The significant cooling action results from the water evaporating as the air passes through it. Incidentally, the water level is kept constant with the help of a floating sphere, functioning similarly to the one in a toilet bowl. The hot air enters the cooler, where two small motors power nothing more than a fan and a pump in order to send cool air into the hot room.

An evaporative cooler produces effective cooling by combining a natural process - water evaporation - with a simple and reliable, air-moving system. Fresh, outside air is pulled through moist pads where it is cooled by evaporation and circulated through a house or building by a large blower.

As this happens, the temperature of the outside air can be lowered as much as 30 degrees. Because evaporative coolers add moisture to the air and blow it around, that is why they are sometimes known as "swamp coolers."

Evaporative coolers can work wonderfully well, provided the outside air they are drawing in is dry and desert-like. As the humidity increases however, the ability for them to cool the air effectively, decreases. Simply put, swamp coolers are not designed to work in swamp-like conditions.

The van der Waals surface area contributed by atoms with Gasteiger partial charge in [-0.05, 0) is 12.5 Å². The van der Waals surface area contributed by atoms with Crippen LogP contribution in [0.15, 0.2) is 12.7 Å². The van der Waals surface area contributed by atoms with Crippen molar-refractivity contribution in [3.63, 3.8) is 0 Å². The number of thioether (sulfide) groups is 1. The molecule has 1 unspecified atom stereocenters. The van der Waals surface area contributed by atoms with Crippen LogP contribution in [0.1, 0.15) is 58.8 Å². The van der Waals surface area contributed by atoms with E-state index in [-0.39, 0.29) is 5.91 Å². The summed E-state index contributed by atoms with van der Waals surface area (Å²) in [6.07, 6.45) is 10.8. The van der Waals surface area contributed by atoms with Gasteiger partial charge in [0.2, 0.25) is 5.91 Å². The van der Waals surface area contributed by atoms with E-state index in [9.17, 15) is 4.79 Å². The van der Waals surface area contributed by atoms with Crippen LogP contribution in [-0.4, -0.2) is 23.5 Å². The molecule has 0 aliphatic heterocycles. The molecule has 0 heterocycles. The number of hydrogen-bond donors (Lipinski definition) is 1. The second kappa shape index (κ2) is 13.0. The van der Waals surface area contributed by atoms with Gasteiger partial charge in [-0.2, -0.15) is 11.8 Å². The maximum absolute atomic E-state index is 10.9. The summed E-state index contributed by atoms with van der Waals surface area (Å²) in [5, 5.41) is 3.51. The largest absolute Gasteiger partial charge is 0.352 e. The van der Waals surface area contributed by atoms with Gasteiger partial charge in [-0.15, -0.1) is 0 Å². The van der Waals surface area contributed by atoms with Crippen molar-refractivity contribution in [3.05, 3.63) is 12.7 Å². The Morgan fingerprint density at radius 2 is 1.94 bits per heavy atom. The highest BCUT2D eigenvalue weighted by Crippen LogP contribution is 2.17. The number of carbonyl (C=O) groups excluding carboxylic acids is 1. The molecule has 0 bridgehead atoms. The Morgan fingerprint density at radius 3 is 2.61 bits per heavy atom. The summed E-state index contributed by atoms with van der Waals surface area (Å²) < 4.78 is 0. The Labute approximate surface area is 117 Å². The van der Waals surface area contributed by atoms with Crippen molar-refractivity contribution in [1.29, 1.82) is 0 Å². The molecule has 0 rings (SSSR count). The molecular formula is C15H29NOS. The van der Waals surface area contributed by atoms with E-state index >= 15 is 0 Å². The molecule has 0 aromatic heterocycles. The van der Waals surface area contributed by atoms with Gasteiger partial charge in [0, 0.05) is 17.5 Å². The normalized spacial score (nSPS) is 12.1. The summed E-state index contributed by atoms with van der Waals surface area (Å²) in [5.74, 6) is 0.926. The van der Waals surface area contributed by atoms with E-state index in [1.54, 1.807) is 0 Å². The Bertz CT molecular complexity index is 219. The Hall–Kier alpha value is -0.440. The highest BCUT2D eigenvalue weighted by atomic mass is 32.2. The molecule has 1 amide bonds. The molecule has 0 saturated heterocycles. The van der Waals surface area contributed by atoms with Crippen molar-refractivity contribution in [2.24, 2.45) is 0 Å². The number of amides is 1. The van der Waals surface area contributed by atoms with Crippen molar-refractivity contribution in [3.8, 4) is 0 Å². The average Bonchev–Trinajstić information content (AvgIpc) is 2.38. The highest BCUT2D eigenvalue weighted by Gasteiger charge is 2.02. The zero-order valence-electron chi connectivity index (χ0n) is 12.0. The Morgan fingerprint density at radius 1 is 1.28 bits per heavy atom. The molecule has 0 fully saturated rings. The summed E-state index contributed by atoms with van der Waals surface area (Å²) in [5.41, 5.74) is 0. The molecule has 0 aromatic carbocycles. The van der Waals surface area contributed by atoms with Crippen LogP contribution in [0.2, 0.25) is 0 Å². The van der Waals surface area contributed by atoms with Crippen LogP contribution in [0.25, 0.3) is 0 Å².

Air conditioning, on the other hand, is popular because it provides cooling independent of the surrounding humidity levels. Even on humid days, room and central air conditioners can lower the temperature to a thermostatically-controlled temperature.

Air conditioners also use as much as four times the electricity as evaporative cooler and are more expensive to install and maintain. Air conditioners can require ozone-damaging refrigerants, not to mention, circulating the same air over and over again.

Everything You Want to Know About Evaporative Coolers

Why does evaporation lower temperature?

The process of evaporation happens all the time. Our bodies, for example, perspire in hot weather. Through evaporation, sweat dries and causes our body temperature to drop. Whenever dry air passes over water, some of the water will be absorbed by the air. That is why evaporative cooling naturally occurs near waterfalls, rivers, lakes and oceans. The hotter and drier the air, the more water that can be absorbed. This happens because of the temperature and the vapor pressure of the water and the air attempt to equalize.

Liquid water molecules become gas in the dry air, a process that uses energy to change its physical state. Heat moves from the higher temperature of the air to the lower temperature of the water, resulting in cooler air. Eventually, the air becomes saturated, unable to hold anymore water, and evaporation ceases.

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1 comment

  • I have used an evaporative cooler before, and I can vouch for how useful they are. On a particularly hot summer day, setting one of these up and blasting cold air into my home is simply euphoric. I would certainly recommend someone gets one for their home if air conditioning won’t cut it.

    Lloyd Bronson on